This interventional procedure targets the nerves that are causing pain by using radiowaves to generate a current through carefully placed needles. The needles are connected by insulated wires to grounding pads, which are attached to the patient’s back or thigh, and a generator. The current from the generator heats the tips of these needles, which can then stop nerves from sending pain signals to the brain.

There are two different types of radiofrequency ablation – continuous and pulsed. Continuous radiofrequency uses high voltage current to generate heat up to 80°C for 90-110 seconds to break down nerves, while pulsed radiofrequency ablations are conducted at a lower temperature of 42°C and help modulate the nerve function whilst preserving motor function.

Nerve tissue will regenerate after this procedure, but this can often take 18 months. If this happens, the pain associated with the nerve may also return. This is usually managed by repeating the procedure, and the procedure can be conducted as often as needed.

RFA procedure under CT guidance

At Qscan, we provide continuous and pulsed radiofrequency ablations as an in-patient service. They are performed with under local anaesthetic by a radiologist under imaging guidance. They are minimally invasive, and patients are usually able to return home on the same day as the procedure.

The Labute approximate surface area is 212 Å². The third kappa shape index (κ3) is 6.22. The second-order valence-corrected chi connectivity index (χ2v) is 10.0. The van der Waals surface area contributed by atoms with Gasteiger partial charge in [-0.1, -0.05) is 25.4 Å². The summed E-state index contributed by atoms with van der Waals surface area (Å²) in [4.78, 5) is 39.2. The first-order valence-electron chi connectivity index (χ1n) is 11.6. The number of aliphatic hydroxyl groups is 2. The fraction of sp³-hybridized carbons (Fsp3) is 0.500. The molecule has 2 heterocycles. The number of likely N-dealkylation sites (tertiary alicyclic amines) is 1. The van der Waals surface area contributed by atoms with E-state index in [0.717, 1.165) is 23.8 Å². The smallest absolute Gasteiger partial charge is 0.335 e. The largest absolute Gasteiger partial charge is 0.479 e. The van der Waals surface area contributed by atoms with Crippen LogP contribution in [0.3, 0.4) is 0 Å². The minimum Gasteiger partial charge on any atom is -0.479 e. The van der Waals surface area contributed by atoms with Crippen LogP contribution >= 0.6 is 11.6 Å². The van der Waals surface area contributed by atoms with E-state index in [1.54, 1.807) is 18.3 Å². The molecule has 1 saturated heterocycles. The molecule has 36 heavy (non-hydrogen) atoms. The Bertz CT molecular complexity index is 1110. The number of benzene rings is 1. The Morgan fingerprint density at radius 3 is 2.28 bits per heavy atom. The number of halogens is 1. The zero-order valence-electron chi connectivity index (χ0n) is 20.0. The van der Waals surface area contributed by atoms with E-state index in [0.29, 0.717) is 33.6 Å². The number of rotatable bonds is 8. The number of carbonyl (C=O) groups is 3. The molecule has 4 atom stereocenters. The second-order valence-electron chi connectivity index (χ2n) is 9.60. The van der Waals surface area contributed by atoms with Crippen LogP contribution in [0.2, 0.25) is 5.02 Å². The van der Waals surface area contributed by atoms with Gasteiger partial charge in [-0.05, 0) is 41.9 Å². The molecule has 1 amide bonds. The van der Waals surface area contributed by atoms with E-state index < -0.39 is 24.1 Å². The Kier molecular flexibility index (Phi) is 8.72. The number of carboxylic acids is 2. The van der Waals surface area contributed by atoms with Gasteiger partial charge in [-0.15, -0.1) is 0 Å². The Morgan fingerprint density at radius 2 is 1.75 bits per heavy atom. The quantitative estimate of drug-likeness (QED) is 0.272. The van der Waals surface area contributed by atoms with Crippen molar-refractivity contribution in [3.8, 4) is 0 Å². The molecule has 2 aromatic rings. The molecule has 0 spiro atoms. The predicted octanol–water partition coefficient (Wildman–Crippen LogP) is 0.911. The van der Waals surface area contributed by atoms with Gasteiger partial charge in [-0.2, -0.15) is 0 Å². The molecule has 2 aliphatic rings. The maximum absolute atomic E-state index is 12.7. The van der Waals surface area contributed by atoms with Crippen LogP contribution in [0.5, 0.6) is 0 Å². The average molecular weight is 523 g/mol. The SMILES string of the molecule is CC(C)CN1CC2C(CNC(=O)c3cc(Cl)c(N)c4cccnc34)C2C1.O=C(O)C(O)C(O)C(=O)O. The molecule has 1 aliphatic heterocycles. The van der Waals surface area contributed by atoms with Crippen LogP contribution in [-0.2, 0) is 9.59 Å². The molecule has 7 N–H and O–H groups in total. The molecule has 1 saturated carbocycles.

If you think you may benefit from a radiofrequency ablation, speak to your doctor about your suitability for this procedure. Radiofrequency ablations are offered at select Qscan clinics.

PSMA PET-CT Medicare Rebate

As of 1 July 2022, Medicare rebates are available for patients suffering from prostate cancer. Medicare will now cover the cost of whole body PSMA PET-CT scans for initial staging of prostate cancer, as well as restaging for prostate cancer recurrence.

More specific information regarding these Medicare changes is available from Medicare.

Qscan is a leader in PET-CT, consistently delivering a comprehensive diagnostic and therapeutic service for over a decade. Qscan has also been involved in pioneering rural and regional access to PET-CT services, and has built a reputation of being on par with Australia’s leading tertiary academic institutions in terms of referrer demand and case complexity.

Qscan Group was the first in Australia to use Fluorine-18 (F-18) in PSMA PET-CT scans. This tracer developed by Professor Martin Pomper, director of nuclear medicine and imaging at the Johns Hopkins University School of Medicine. To learn more, click here.

PSMA PET-CT imaging is offered at all Qscan clinics with PET-CT services. Click here to find a clinic near you.

Dr Hal Rice named Gold Coast Australian of the Year